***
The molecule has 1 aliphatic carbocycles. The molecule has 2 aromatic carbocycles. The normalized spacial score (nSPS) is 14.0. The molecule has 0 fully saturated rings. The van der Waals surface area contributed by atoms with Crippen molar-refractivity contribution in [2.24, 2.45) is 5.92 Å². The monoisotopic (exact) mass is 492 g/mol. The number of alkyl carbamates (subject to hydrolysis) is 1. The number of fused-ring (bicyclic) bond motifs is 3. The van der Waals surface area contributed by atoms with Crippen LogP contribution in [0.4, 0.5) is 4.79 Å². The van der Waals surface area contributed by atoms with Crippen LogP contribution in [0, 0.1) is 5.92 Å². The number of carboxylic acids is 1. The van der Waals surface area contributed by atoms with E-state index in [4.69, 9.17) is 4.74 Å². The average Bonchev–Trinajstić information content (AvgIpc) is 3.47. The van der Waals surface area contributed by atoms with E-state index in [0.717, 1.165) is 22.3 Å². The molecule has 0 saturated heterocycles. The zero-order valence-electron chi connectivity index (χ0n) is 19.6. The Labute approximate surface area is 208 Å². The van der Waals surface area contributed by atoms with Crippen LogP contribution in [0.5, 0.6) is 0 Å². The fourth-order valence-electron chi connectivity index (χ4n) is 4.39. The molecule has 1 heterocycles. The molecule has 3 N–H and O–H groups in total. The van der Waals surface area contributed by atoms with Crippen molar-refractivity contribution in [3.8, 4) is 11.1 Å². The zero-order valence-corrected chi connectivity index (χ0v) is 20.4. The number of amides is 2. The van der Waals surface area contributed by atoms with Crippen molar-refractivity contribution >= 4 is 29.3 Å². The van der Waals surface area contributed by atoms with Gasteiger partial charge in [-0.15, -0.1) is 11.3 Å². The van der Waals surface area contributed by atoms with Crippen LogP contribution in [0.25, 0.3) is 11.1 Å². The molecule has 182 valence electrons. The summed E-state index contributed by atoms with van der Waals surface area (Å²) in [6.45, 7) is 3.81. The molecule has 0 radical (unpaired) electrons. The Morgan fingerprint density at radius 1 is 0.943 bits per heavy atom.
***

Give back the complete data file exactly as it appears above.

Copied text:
The molecule has 1 aliphatic carbocycles. The molecule has 2 aromatic carbocycles. The normalized spacial score (nSPS) is 14.0. The molecule has 0 fully saturated rings. The van der Waals surface area contributed by atoms with Crippen molar-refractivity contribution in [2.24, 2.45) is 5.92 Å². The monoisotopic (exact) mass is 492 g/mol. The number of alkyl carbamates (subject to hydrolysis) is 1. The number of fused-ring (bicyclic) bond motifs is 3. The van der Waals surface area contributed by atoms with Crippen LogP contribution in [0.4, 0.5) is 4.79 Å². The van der Waals surface area contributed by atoms with Crippen LogP contribution in [0, 0.1) is 5.92 Å². The number of carboxylic acids is 1. The van der Waals surface area contributed by atoms with E-state index in [4.69, 9.17) is 4.74 Å². The average Bonchev–Trinajstić information content (AvgIpc) is 3.47. The van der Waals surface area contributed by atoms with E-state index in [0.717, 1.165) is 22.3 Å². The molecule has 0 saturated heterocycles. The zero-order valence-electron chi connectivity index (χ0n) is 19.6. The Labute approximate surface area is 208 Å². The van der Waals surface area contributed by atoms with Crippen LogP contribution in [0.5, 0.6) is 0 Å². The fourth-order valence-electron chi connectivity index (χ4n) is 4.39. The molecule has 1 heterocycles. The molecule has 3 N–H and O–H groups in total. The van der Waals surface area contributed by atoms with Crippen molar-refractivity contribution in [3.8, 4) is 11.1 Å². The zero-order valence-corrected chi connectivity index (χ0v) is 20.4. The number of amides is 2. The van der Waals surface area contributed by atoms with Crippen molar-refractivity contribution >= 4 is 29.3 Å². The van der Waals surface area contributed by atoms with Gasteiger partial charge in [-0.15, -0.1) is 11.3 Å². The van der Waals surface area contributed by atoms with Crippen LogP contribution in [0.25, 0.3) is 11.1 Å². The molecule has 182 valence electrons. The summed E-state index contributed by atoms with van der Waals surface area (Å²) in [6.45, 7) is 3.81. The molecule has 0 radical (unpaired) electrons. The Morgan fingerprint density at radius 1 is 0.943 bits per heavy atom.